CultureInfo.CurrentUICulture = App.culture;
       // other code emitted for brevity
        _navigationViewModel = new ViewModels.NavigationViewModel();
        MySplitView.DataContext = _navigationViewModel;
    }

on the navigation's button Tapped event (when a user taps on a navigation item:

    private void ListBoxItem_Tapped(object sender, TappedRoutedEventArgs e)
    {
        _navigationViewModel.CollapseNavigationPane();
       // other code emitted for brevity, but which 
       // TODO: move navigation logic code the navigation panel view model

    }

when the hamburger button is tapped:

    private void HamburgerButton_Click(object sender, RoutedEventArgs e)
    {
        _navigationViewModel.ToggleNavigationPaneExpansion();
    }

Finally, on the MainPage.OnLoaded event (which I might submit another code review for as it sits this moment because I have no clue how I'm going to clean it up:

    private void Page_Loaded(object sender, RoutedEventArgs e)
    {
        //21 lines of code having to do with settings
        _navigationViewModel.SetDeviceFamily(AnalyticsInfo.VersionInfo.DeviceFamily);
        //27 more lines of code with more logic!!!
    }

Is this a good move to start down this path? Thankfully the project isn't very big (compared to code base I have at work). Is it fair to treat much of the code like I would in WPF land? Can I use DI (I have yet to find a solid yes or no answer to this?

Sometimes I feel like some of the SO answers are people looking at the UWP code and thinking it's WPF and put in their two cents without thinking... like I did one time thinking objective-C was the same language as C#).

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Sometimes I feel like some of the SO answers are people looking at the UWP code and thinking it's WPF and put in their two cents without thinking...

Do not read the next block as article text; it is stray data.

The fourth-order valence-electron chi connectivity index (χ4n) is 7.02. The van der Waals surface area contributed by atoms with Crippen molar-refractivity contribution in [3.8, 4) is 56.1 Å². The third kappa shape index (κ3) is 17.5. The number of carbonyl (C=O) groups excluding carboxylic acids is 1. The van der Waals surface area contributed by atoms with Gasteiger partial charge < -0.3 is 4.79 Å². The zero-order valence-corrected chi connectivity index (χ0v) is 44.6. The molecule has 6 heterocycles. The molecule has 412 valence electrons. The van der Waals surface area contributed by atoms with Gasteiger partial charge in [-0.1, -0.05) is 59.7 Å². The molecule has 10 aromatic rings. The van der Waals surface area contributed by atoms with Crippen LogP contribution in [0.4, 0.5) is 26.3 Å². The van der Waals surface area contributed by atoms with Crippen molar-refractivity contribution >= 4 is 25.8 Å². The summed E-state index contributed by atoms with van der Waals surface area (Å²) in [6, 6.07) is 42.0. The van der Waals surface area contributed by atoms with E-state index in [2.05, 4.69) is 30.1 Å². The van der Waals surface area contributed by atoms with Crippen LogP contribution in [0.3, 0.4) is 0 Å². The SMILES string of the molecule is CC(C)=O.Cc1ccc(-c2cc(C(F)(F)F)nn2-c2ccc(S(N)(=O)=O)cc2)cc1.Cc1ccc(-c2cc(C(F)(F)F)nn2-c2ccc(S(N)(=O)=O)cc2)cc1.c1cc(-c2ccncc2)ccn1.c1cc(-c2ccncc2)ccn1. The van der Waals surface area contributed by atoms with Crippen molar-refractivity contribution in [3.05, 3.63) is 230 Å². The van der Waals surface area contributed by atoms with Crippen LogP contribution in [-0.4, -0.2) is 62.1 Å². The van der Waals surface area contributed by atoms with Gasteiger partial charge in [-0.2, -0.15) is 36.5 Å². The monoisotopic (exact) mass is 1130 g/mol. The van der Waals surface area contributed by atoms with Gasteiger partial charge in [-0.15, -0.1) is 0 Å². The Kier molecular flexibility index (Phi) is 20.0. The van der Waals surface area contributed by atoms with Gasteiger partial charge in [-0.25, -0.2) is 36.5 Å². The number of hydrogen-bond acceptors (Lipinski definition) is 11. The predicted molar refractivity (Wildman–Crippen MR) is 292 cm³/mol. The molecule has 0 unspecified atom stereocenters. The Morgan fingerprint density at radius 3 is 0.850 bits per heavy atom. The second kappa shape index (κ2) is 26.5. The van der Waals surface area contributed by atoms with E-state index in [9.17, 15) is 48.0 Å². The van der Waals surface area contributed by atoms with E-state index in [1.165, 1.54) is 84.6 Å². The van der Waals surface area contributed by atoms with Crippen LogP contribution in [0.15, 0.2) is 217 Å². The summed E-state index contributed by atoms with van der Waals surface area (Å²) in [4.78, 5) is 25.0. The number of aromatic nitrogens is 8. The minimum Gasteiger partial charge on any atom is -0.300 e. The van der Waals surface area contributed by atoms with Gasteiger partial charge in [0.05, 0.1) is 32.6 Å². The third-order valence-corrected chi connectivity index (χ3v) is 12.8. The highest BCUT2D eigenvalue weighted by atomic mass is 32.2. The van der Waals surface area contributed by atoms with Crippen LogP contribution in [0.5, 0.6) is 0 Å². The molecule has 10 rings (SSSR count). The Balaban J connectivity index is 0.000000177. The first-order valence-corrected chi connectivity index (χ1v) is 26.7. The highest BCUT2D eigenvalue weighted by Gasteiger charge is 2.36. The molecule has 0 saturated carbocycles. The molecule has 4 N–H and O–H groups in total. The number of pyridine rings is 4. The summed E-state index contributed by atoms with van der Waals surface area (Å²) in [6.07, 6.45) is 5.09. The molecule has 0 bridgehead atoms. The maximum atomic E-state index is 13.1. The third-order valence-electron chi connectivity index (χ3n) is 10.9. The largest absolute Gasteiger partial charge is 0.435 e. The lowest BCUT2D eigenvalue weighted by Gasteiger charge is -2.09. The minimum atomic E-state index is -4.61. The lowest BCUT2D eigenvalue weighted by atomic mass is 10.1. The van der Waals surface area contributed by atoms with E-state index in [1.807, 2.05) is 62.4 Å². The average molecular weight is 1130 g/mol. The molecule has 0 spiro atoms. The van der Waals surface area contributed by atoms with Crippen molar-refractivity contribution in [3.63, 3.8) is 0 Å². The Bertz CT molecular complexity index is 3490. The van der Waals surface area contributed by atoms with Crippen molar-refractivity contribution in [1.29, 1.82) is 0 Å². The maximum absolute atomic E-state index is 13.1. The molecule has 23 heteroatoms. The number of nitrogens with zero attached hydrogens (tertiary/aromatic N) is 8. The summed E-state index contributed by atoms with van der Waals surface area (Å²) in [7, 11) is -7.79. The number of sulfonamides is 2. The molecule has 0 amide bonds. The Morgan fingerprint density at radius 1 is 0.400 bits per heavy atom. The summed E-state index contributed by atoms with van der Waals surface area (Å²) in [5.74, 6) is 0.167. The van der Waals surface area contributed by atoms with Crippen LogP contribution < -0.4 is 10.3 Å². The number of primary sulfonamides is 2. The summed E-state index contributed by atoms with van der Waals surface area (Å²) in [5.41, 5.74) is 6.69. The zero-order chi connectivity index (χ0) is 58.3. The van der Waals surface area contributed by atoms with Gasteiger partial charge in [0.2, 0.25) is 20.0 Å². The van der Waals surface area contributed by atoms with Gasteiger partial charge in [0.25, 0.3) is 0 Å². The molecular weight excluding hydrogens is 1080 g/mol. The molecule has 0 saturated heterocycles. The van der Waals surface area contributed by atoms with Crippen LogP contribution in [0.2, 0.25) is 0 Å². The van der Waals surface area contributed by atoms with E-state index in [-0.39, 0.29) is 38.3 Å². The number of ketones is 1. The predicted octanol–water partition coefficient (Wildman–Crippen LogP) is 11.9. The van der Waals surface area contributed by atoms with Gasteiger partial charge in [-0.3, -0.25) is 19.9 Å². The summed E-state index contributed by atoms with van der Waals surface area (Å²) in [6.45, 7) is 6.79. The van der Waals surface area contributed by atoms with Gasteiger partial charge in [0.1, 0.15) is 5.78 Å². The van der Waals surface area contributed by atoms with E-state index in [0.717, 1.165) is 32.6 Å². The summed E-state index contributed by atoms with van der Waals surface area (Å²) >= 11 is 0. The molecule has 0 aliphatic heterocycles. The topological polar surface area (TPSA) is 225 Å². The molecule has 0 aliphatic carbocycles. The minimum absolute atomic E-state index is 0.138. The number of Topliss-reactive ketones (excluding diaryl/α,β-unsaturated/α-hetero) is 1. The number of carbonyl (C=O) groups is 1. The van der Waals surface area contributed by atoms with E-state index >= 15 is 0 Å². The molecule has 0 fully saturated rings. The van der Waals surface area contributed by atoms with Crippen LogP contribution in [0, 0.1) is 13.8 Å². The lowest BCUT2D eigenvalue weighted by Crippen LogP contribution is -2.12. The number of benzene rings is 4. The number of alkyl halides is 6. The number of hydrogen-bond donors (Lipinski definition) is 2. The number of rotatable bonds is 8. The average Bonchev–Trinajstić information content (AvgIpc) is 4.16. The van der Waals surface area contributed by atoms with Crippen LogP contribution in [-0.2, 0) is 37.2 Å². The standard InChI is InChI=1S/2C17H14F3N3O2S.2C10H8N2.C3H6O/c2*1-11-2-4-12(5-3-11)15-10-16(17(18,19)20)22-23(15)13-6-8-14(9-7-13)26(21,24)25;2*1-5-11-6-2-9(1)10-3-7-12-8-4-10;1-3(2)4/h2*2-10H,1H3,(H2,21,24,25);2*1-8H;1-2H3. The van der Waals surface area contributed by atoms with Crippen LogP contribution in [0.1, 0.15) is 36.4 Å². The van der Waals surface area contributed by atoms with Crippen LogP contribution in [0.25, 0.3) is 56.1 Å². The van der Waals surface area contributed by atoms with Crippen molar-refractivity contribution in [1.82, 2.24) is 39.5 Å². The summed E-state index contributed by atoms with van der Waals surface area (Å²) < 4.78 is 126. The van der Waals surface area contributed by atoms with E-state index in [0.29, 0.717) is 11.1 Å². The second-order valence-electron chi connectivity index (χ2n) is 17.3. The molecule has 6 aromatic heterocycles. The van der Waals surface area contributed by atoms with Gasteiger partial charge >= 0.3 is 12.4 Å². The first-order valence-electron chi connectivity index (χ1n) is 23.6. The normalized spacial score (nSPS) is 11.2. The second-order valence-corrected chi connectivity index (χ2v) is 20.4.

And yet there are only two lines related directly to UWP:

if (family != "Windows.Mobile")
    NavigationPanelWidth = 50;

and

_navigationViewModel.SetDeviceFamily(AnalyticsInfo.VersionInfo.DeviceFamily);

I wired up a very simplistic NotificationBase that I found from someplace:

People shouldn't use someone else's code if they don't know how to do it correctly. As a matter of fact the most part of the question is based on this borrowed code and should actually be closed because this is considered off-topic.

Let's take for example this API:

protected bool SetProperty<T>(ref T field, T value, [CallerMemberName] string property = null)

That you call like this

private set { SetProperty(ref _navigationPanelWidth, value, nameof(NavigationPanelWidth)); }

Its signature suggests it would expect three parameters but it doesn't. It requires only two of them. The third one is provided by the compiler thus the CallerMemberName attribute on the last of them.

The correct call should be:

private set { SetProperty(ref _navigationPanelWidth, value); }

I also wonder what's the purpose of returning a bool if this is nowhere used.

The same with checking the equality of the new and old values:

if (EqualityComparer<T>.Default.Equals(field, value)) return false;

How often will it happen that the same value is set again? Like never. And if something is triggering this (often) then there is a bug that needs to be fixed at the source and not prevented from affecting the performance by checking the new value.


Is it fair to treat much of the code like I would in WPF land? Can I use DI?

You've removed most parts of the application leaving only three one-line event handlers without context and a notifier that is not yours. There is nothing to review anymore and I don't know any reason why you shouldn't use DI.

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  • \$\begingroup\$ I realize I don't have much code is mine to actually review. However keep in mind that this is me helping a friend and transitioning it to something a bit more clean. There could be lots to review and I am planning on posting more for review. The tone of this answer suggests though that I'm on the right path and should continue refactoring. I would like to chat with you more about this though. \$\endgroup\$ – Robert Snyder Jan 7 '17 at 11:05